Originally published by Peoples Dispatch.
Within a span of one month in December, at least 63 people were abducted and 37 killed in the southwestern Balochistan province of Pakistan, according to the Human Rights Commission of Balochistan (HMRB). Some of the victims were allegedly abducted at the behest of Pakistani intelligence agencies which have a reputation of being involved in enforced disappearances in the region.
Incidences of enforced disappearance have been taking place routinely in Balochistan. In the province’s Kech district, five people reportedly went missing after being detained allegedly by government forces on January 17.
A record number of people went missing in Pakistan in 2021, especially in Balochistan. 952 cases were recorded in the country between January and April last year, with at least 714 cases reported in March, mostly from Balochistan.
Rights groups like Voice for Baloch Missing Persons maintain that the total number of disappearances is much higher as there are a large number of families that are reluctant to go public for fear of reprisal from the authorities.
On December 1, plainclothes intelligence officers allegedly raided the hostel of the Gwadar campus of Turbat University and abducted two students, Jamil Sadiq and Ramez Akhtar, who were residents of Pisshokan, Gwadar.
Previously, two students, Suhail Baloch and Faisullah, went missing after reportedly being picked up by unknown persons on the night of November 1. Following this, students of Balochistan University went on a two-week protest campaign seeking information on their whereabouts. The campaign gained widespread solidarity from students, including from Quetta’s Sardar Bahadur University. Several unions came forward and offered solidarity such as the Pashtun Students Federation from Islamia College, Peshawar, and the Baloch Students Union, Multan. The whereabouts of the two students remain unknown.
Informational general secretary of the Balochistan Student Union, Balach Qadir, expressed concern that the two may have been subjected to enforced disappearance. He said that the student union was first assured by the government committee that they would be recovered within three days but these promises were not fulfilled.
Personnel of the paramilitary Frontier Corps are accused of abducting Abul Raheem from Gawak village in Mand, Kech district, on December 2. In another instance, the security forces raided the house of Ameer Khan Mir Khan in Sibbi and took him away. He remains missing ever since. One the same day, members of the security forces allegedly picked up Jalal Khan Mashkiani from the Shahrag area of Harnai district. There have been no reports on his whereabouts since.
Zafar Abdul Wahid, who hails from Malar area of Awaran, was forcibly abducted by the security forces on December 15. On the same day, Shah-ur-Rehman, a medical student, was abducted in a similar manner from Quetta. Dozens others have gone missing after allegedly being picked up by security personnel. Shakir Abdul Samad’s house was raided in Panjgur on December 3. He also remains missing. The HRCB also estimates that in November 2021 at least 68 people were subjected to enforced disappearance in Balochistan, most of them being students.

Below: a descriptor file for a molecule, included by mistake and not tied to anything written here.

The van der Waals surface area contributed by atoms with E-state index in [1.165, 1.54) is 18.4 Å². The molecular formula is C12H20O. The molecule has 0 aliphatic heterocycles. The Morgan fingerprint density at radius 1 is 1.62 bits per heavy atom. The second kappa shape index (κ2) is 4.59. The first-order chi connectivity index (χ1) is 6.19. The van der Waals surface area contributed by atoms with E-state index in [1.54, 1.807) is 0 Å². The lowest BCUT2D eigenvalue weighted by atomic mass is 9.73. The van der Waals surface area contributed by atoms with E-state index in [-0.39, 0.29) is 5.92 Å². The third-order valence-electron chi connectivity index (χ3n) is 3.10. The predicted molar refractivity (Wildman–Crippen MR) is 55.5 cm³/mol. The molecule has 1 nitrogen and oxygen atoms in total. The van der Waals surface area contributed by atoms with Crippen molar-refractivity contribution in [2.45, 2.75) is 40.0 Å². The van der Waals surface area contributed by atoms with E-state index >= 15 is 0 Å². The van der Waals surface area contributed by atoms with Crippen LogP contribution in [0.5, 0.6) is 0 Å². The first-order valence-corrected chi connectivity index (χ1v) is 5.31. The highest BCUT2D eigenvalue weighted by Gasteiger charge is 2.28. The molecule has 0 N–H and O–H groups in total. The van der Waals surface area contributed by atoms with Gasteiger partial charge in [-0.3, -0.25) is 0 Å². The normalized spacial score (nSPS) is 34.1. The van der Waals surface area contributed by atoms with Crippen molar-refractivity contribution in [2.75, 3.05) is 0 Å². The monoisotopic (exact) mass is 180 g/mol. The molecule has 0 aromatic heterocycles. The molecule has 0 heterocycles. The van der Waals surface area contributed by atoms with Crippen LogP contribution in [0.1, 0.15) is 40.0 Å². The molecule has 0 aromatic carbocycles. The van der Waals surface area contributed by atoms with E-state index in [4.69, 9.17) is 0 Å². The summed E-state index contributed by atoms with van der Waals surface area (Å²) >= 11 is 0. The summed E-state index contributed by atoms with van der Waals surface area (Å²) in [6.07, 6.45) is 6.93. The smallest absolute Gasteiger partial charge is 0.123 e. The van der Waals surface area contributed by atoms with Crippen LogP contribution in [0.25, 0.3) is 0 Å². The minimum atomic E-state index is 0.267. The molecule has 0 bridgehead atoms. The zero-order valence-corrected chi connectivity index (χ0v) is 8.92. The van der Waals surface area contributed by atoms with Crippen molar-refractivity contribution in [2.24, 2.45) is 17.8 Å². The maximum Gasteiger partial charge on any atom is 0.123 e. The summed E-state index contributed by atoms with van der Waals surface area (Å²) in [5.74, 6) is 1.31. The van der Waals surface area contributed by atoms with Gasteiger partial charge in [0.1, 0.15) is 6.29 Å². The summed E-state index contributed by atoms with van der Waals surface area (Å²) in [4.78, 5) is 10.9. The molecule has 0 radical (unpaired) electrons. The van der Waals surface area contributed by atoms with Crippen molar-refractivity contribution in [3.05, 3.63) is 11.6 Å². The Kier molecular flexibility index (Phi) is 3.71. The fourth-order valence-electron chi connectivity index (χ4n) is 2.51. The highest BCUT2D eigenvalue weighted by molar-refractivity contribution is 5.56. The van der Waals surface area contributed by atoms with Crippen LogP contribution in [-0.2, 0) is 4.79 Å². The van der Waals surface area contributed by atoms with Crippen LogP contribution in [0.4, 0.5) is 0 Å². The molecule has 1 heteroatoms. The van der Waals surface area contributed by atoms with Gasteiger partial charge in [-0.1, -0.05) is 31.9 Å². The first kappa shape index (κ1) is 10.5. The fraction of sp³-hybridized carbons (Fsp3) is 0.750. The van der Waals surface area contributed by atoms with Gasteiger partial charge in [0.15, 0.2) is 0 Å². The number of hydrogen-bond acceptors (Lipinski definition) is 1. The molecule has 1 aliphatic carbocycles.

Meanwhile, according to some estimates, nearly 37 people were killed by unknown gunmen in different parts of Balochistan in December. Some of the bodies have been found dumped in abandoned areas. At least five members of the United Baloch Army, an armed nationalist group, were also killed in the region last month.
Amnesty International’s report Living Ghosts claims that “Disappearances are a tool of terror that strikes not just individuals and families, but entire societies. This is why enforced disappearances are a crime under international law and, if committed as part of a systematic attack against a civilian population, they constitute a crime against humanity.”
According to the Commission of Inquiry on Enforced Disappearances, at least 415 new cases of enforced disappearances were recorded across Pakistan last year. This number was around 800 in 2019 and 1,098 in 2018. However, such conservative figures on enforced disappearances are contested by activists who argue that the actual number is much higher.
As per the UN Working Group on Enforced and Involuntary Disappearances, there were 1,144 cases of allegations of enforced disappearances in Pakistan between 1980 and 2019, with 731 people still missing.
Originally published by Peoples Dispatch.
Author: Peoples Dispatch
Peoples Dispatch, formerly The Dawn News, is an international media project with the mission of bringing to you voices from people’s movements and organizations across the globe. Since its establishment three years ago, it has sought to ensure that the coverage of news from around the world is not restricted to the rhetoric of politicians and the fortunes of big companies but encompasses the richness and diversity of mobilizations from around the world. Peoples Dispatch also seeks to bring to you breaking news from a perspective widely different from that of the mainstream media.